Displaying items by tag: Pakistan
Iraq/Pakistan: The Economic Coordination Committee (ECC) has approved Attock Cement Pakistan Limited's (ACPL) request to establish a cement production unit in Iraq.
The ECC meeting, chaired by finance minister Ishaq Dar, approved the proposal to allow Attock Cement Pakistan Limited (ACPL) to remit US$24m for the establishment of a grinding plant in Basra, starting from March 2015 onwards. The proposed investment venture is expected to bring foreign exchange through dividends repatriation and growth in clinker exports. As ACPL intends to hire 50% of its labour force from outside Iraq, the venture is expected to create employment opportunities for Pakistanis.
Pakistan: Lucky Cement Limited has reported a considerable rise in its net profit for the first six months of its 2015 financial year, which ended on 31 December 2014.
It net profit rose to US$54.9m, some 8.54% higher than in the same period of its 2014 financial year. Lucky Cement's gross profits increased by 9.03% during the period and its net sales revenue improved by 9.37% to US$210m, up from US$192m in its 2014 financial year.
Lucky Cement's local sales volume grew by 9.20% year-on-year to 2.02Mt, compared to 1.85Mt in the same period of its 2014 financial year. Its export sales volume grew by 2.24% to 1.23Mt compared to 1.21Mt in the same six months of its 2014 financial year. Lucky Cement maintained its market share at 19%. During the period, its combined sales revenue increased by 9.37%, which was mainly contributed to by increased sales volumes.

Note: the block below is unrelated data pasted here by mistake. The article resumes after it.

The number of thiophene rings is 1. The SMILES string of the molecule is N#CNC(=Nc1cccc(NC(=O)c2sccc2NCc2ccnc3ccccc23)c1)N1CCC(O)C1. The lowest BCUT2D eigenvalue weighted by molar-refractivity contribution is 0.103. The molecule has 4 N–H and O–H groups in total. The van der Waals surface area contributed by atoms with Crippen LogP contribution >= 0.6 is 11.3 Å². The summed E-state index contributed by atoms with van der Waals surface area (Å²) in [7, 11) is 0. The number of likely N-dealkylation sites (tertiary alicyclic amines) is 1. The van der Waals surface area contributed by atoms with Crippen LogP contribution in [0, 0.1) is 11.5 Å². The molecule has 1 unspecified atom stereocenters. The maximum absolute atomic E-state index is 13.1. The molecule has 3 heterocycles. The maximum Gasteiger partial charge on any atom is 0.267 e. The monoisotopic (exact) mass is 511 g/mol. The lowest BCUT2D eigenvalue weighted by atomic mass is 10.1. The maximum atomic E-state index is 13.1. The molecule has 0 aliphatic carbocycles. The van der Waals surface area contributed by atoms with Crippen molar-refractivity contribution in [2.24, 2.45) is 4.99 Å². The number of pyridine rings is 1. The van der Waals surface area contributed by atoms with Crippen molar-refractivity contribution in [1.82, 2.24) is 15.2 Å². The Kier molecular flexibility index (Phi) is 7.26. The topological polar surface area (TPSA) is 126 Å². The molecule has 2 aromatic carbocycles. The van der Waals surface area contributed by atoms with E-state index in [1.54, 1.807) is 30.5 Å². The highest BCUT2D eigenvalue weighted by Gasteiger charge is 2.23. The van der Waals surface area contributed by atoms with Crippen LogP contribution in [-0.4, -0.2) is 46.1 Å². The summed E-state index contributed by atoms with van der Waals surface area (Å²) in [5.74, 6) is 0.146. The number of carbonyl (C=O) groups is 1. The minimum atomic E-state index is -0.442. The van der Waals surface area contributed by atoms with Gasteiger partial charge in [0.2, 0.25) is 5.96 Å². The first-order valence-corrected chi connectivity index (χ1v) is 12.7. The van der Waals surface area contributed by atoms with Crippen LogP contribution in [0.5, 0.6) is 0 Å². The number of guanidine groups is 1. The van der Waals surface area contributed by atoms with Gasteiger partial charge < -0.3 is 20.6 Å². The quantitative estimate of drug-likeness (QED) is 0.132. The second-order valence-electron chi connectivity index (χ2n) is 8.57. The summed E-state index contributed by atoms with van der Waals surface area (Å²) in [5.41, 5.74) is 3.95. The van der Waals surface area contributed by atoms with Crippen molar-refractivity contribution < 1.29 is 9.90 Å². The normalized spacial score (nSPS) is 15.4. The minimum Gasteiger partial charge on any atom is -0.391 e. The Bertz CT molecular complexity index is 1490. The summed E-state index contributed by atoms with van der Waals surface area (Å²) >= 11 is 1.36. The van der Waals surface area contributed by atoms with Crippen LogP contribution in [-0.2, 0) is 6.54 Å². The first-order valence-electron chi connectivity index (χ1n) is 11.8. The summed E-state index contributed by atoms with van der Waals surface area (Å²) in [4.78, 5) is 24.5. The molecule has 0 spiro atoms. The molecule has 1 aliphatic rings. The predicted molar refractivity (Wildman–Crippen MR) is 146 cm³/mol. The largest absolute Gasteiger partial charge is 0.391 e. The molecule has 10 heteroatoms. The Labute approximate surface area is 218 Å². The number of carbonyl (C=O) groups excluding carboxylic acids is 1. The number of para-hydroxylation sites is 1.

Pakistan: Mian Mansha's DG Khan Cement Ltd plans to build a US$300m plant near Karachi as economic growth boosts demand. This marks its first plant build since 2007. The new plant near Hub, west of Karachi, will produce 2 - 2.5Mt/yr of cement. Construction is targeted for completion late in 2018. The plant will be financed 40% through internal cash and the rest through debt, said Niazi.
"There will be a shortage domestically in three years if there is 10%/yr growth in demand," said CFO Inayat Ullah Niazi. DG Khan's two cement plants have operated near full capacity for the past two years. Pakistan's output is projected to expand by 43% in the year that ends on 30 June 2015 and 47.5% in the following fiscal year.
DG Khan Cement announced a net income of US$33.3m for the first six months of its financial year, which ended on 31 December 2014, up by 27% compared to US$26.2m in the same period of 2013. The company's earnings surged by 93% quarter-on-quarter to US$22m during the second quarter of its financial year. With stable off-take and prices, revenue increased by 2% year-on-year to US$124m during the first half of the fiscal year because of an improved sales mix. Revenues jumped by 18% quarter-on-quarter to US$66.8m during the second quarter.
"The earnings were significantly above our estimates due to higher-than-estimated other income and lower-than-expected taxation charges," said DG Khan.